Two weeks ago the Court of Justice of the EU (CJEU) held that copyright could not vest in the taste of a spreadable cheese. This was an important case (Levola Hengelo C-310/17) because it considered what works could and could not be protected by copyright.
Copyright is an IP right that often confuses so we aim here to clarify what it can protect.
What is eligible for copyright protection?
Copyright covers ‘works’, these can be:
• literary (e.g. books, poems, songs, databases, presentations etc.)
• dramatic (e.g. dances, plays etc.)
• musical (e.g. a musical score etc.)
• artistic (e.g. photographs, architecture, paintings etc.)
• sound recordings (e.g. a film soundtrack)
• films, broadcasts and typographical arrangements (the layout of words and symbols on the printed page).
These works MUST be original, the expression of the author’s own intellectual creation and must be creative.
Where do I register copyright?
It is often assumed that copyright should be registered somewhere; this is a misconception – copyright is an automatic right in the UK, you do not register it anywhere.
How can I tell people my work is protected by copyright?
You can use the © symbol on your work, this is usually displayed as © [name of author].
How long does copyright last for?
Usually for 70 years after the death of the author (it is different for sound recordings, broadcasts and typographical arrangements).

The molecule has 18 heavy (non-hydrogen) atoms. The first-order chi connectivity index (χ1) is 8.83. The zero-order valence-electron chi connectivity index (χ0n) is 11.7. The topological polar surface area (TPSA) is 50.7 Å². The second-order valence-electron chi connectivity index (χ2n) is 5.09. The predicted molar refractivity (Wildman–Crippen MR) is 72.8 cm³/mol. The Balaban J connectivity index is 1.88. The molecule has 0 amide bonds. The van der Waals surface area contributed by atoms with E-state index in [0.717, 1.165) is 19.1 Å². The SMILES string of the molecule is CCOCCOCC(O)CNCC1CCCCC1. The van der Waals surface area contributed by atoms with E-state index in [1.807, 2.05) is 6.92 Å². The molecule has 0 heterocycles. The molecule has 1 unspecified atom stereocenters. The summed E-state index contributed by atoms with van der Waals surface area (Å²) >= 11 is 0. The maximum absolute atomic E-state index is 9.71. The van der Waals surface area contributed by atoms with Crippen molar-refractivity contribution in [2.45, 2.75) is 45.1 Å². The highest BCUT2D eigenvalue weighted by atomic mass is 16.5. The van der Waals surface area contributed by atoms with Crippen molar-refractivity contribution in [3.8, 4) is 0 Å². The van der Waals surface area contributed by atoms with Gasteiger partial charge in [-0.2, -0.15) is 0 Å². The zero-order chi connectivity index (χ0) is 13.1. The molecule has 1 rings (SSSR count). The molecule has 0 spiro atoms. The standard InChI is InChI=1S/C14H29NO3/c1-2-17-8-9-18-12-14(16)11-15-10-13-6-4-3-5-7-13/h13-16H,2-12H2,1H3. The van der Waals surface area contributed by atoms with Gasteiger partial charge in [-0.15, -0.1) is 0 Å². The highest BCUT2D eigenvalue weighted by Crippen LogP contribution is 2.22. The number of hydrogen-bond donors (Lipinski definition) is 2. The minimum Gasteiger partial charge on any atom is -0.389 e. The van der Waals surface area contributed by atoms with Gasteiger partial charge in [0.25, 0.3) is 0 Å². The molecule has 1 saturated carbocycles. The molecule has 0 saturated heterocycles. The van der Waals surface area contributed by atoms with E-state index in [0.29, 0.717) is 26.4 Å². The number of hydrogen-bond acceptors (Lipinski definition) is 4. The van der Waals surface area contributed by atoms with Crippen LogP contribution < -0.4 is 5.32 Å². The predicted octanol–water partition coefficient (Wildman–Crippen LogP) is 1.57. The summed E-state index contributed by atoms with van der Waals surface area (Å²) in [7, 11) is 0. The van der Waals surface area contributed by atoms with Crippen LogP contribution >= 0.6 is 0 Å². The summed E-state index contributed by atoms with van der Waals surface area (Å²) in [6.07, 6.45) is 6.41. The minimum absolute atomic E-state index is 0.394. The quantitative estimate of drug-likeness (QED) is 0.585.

Why did the CJEU decide the taste of cheese could not be protected by copyright?
The court considered that a ‘work’ must be expressed in a manner that makes it identifiable in order to be afforded copyright protection, and deemed that the taste of a product cannot be identified in this way. This is because the cheese will be experienced differently by consumers – one consumer might identify the flavour by how it tastes with bread, another might use it as a pasta sauce and therefore the flavour would be different; the taste to a child might be different to an elderly person etc.
As copyright refers to the expression of an intellectual idea, not the methodology, or the recipe itself, this means the final product has to be specific, unique, and “identifiable with sufficient precision and objectivity”. As taste can’t be described objectively, the court decided that the cheese could not be protected by copyright as a work.